TheHighNotesWelcome to 2013’s first edition of The High Notes! We’re going to kick off the column this year with a few of the staff’s favorite sad songs from anime. This week’s contributors will provide a little context for their choices and tell you why these tracks are great, even though hearing just the first few notes might move us to tears. You might want to keep a hanky at the ready.

Anohana: “Secret Base ~Kimi ga Kureta Mono~”
by Ai Kayano, Haruka Tomatsu, and Saori Hayami
“Let’s just get this out of the way first: anohana is a phenomenal show with a sad story about friendship and dealing with loss. (We have a review here if you want to know more.) It’s also a short series that wastes little time in pulling out tearjerker moments, so this ending theme made me choke up from the very first time I saw it. I actually had to avoid reading the subtitles after that. This cover of Zone’s single is made even more heartbreaking when you realize that anohana‘s lead voice actresses are the ones singing it, which means the characters themselves are singing out their feelings. At the same time, it’s such a gorgeous, catchy song that I love listening to it…as long as I don’t have to hear it in the context of an episode.”
–Jennifer Griffith, Associate Editor

 

Hanbun no Tsuki ga Noboru Sora: “Kioku no Kakera”
by Nobuko

“Hantsuki came out in Japan in 2006 and wasn’t licensed here, which is a real shame. The 6-episode series follows Yuuichi who has been hospitalized due to Hepatitis. On his adventures around the hospital, he happens to meet a girl named Rika who is suffering from a heart condition. It’s hard to say much more without spoiling the story, but suffice it to say that Hantsuki manages to pack a lot of emotion into 6 episodes. While the opening (Aoi Kofuku) sounds pretty upbeat, “Kioku no Kakera” is much more melancholic. The lyrics are also bittersweet and serve as quite the reminder of how ephemeral things can be. Frankly, I still can’t listen to this song without the room getting a little dusty.”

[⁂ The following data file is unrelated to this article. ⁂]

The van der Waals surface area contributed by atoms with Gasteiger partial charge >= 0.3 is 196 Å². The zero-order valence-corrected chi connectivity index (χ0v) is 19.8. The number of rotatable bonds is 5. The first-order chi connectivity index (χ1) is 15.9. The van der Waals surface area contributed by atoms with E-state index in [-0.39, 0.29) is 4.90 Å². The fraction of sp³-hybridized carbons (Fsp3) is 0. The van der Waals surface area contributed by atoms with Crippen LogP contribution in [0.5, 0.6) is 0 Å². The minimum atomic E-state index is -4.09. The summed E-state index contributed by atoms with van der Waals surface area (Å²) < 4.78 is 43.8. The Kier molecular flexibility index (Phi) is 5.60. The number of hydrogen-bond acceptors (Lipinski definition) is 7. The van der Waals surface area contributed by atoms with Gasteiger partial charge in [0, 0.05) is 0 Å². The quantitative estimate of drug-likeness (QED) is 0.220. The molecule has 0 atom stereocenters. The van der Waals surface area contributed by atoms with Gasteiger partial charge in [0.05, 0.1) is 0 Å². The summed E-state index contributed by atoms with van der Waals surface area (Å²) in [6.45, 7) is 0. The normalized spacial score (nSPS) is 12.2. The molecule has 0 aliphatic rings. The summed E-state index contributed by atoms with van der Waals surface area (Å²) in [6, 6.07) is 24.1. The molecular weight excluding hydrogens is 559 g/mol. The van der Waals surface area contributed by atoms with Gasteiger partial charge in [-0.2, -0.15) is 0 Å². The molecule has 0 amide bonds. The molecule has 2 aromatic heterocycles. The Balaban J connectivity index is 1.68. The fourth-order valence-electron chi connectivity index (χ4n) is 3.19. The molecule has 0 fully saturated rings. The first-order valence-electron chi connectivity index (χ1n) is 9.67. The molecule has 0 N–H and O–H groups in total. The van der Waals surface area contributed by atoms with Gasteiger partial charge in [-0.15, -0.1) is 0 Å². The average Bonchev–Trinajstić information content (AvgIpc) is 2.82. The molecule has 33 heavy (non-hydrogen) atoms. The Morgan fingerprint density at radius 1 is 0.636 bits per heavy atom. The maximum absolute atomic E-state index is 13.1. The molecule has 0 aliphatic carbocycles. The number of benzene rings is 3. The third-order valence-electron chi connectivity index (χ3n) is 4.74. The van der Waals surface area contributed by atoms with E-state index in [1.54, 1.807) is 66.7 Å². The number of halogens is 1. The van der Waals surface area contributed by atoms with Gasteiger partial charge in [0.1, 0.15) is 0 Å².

–Dan Furnas, Editor-in-Chief

Full Metal Alchemist: Brotherhood: “Requiem for the Brigadier-General”
by Akira Senju

“I’ve been a fan of Full Metal Alchemist since the manga first appeared in 2001. While the setting and events of the story are fantastical, the character-oriented focus kept me involved and interested. Almost every character in the series feels thought out and three-dimensional; they all have strengths and weaknesses, moments of courage and cowardice. Maes Hughes is a perfect example of this. From first appearances, he seems a foolish, if charming, family man. However, over the course of the series we see him from a more serious side, especially after certain events take place. His influence has a profound impact on many of the main characters, even the titular Edward Elric. This sad and reflective ‘Requiem,’ from the second Full Metal Alchemist series, Brotherhood, is the perfect accompaniment to the tragedies that surround Hughes.”
–Jimmy Stephenson, Staff Writer

Have you run out of tissues yet? If you aren’t too busy wiping away your tears (or if you just want to make us cry along with you), jump into the comments and share your favorite sad anime songs with us!

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